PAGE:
Types of Water Exercises for an ACL Injury in the Knee

Knee stretching and strengthening can be completed in the water.
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An ACL -- or anterior cruciate ligament -- injury is one of the most common knee injuries seen. These injuries usually occur in athletes who participate in high-impact sports including basketball, soccer and football. Surgery is often required to repair an ACL injury. As part of your rehabilitation program, water exercises may be used to strengthen and increase flexibility in your knee. Water exercises are low-impact and can be completed with minimal pain.

Water Walking

Walking in water is a simple way to restore your normal walking patterns, as well as strengthen your leg following an ACL injury. In waist-high water, walk as normally as possible in a circle or across the width of the pool. Begin walking for five minutes at a time. As you become stronger, work your way up to 30 minutes of water-walking each session.


Knee Lifts in Water

Knee lifts can help strengthen and improve your ability to flex and extend your knee. In chest-high water, stand with your back against the side of the pool for stability. Keep your back straight and your feet shoulder-width apart. Bend your affected knee and bring your thigh parallel to the surface of the water. Once your thigh is parallel to the water's surface, slowly straighten out your leg completely. Slowly lower your leg back to the ground and repeat. Complete one set of 10 repetitions.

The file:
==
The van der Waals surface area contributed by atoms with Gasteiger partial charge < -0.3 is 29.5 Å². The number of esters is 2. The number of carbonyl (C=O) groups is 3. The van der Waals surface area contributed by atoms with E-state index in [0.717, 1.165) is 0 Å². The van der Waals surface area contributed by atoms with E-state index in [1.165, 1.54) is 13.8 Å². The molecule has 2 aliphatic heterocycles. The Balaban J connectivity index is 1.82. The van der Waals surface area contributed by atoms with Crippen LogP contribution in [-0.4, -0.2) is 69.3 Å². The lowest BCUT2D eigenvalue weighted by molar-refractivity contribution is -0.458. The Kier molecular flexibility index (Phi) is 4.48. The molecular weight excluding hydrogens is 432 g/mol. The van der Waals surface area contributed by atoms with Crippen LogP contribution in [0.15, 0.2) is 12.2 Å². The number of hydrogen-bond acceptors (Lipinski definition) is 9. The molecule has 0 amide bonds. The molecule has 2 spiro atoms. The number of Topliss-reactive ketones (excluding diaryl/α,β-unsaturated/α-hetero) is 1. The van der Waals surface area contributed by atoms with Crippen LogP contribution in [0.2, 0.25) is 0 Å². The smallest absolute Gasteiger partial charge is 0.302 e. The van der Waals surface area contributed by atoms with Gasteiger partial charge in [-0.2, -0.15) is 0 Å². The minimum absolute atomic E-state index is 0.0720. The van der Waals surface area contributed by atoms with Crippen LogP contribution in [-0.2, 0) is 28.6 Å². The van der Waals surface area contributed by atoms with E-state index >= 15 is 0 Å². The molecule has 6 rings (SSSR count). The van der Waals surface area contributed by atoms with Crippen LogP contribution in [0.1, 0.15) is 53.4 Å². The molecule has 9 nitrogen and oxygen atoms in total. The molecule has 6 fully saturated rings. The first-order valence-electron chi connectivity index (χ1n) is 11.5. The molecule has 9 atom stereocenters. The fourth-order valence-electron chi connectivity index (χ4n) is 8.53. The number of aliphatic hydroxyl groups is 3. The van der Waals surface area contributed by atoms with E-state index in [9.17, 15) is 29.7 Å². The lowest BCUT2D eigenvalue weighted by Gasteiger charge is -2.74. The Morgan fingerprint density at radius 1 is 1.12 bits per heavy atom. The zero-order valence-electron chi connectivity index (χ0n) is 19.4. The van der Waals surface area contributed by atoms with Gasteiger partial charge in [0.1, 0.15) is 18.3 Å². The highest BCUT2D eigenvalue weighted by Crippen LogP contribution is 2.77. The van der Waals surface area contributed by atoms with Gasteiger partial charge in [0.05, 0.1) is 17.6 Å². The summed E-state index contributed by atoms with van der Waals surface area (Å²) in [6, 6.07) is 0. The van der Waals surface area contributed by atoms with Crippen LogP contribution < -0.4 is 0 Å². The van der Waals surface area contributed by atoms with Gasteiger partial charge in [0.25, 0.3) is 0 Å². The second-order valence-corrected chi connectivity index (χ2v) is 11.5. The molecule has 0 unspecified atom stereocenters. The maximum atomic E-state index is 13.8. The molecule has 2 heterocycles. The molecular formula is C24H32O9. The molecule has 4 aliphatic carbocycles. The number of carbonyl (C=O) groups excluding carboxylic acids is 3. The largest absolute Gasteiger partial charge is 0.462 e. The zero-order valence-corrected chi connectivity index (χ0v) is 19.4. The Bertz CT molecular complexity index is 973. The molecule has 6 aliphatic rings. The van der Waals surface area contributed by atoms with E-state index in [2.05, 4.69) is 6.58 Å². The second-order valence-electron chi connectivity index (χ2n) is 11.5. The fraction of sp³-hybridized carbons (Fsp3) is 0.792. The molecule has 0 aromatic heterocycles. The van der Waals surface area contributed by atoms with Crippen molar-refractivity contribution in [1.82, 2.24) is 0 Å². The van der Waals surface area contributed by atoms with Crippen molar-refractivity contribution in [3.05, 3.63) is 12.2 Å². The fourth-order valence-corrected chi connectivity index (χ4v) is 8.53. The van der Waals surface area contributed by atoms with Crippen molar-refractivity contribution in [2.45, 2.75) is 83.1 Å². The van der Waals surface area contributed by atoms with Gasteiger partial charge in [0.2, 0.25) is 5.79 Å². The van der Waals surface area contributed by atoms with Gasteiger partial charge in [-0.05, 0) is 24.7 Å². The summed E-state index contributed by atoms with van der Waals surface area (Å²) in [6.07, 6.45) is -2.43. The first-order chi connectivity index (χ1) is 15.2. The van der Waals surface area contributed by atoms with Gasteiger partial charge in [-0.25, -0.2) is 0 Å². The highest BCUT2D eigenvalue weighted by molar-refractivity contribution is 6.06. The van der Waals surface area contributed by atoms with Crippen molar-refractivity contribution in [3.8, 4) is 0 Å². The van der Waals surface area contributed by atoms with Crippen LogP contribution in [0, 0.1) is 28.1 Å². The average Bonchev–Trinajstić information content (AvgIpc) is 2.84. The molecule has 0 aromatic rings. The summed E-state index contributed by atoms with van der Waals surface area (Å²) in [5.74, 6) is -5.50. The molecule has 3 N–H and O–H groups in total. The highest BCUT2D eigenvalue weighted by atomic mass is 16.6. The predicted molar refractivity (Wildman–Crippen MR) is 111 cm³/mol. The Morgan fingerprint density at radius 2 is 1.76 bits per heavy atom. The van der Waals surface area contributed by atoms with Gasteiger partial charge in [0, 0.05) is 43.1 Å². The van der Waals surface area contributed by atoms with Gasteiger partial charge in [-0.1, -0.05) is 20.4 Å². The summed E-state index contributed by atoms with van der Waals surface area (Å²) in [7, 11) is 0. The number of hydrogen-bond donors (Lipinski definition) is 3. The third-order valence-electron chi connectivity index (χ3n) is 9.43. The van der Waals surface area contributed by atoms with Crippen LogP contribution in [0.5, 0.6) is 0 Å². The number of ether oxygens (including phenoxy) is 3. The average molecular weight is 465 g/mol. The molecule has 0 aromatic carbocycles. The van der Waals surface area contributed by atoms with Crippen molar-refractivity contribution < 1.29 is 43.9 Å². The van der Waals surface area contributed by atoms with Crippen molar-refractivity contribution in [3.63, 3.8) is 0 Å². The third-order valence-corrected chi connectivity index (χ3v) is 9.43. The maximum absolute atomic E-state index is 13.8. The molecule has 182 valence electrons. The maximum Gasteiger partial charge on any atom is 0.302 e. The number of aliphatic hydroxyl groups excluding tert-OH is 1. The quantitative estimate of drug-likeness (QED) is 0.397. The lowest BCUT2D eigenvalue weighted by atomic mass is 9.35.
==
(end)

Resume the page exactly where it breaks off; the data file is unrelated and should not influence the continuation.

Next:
Knee-to-Chest Stretch

A knee-to-chest stretch helps to strengthen and increase the range of motion in your knee following an ACL injury. Sit on a bench in water that falls at your shoulder level. Keep your back straight. Position your feet flat on the bottom of the pool, with your knees bent. Place your hands under your thigh and pull your knee toward your chest. Once your knee is lifted, wrap your hands around your lower leg to pull your leg closer to your chest. Hold this position for three seconds. Resume the starting position and repeat. Complete one set of 10 repetitions.


Flutter Kicks and Jogging

Once you build up strength in your knee, you can advance to aqua jogging and flutter-kick swimming, according to the Sports Medicine Department of Massachusetts General Hospital. Perform an aqua workout for 20 to 30 minutes three days each week as part of a five- to seven-day workout routine using stationary bike riding. Follow your doctor's instructions carefully, to make certain exercises are right for you.


Is This an Emergency?

If you are experiencing serious medical symptoms, please see the National Library of Medicine’s list of signs you need emergency medical attention or call 911. If you think you may have COVID-19, use the CDC’s Coronavirus Self-Checker.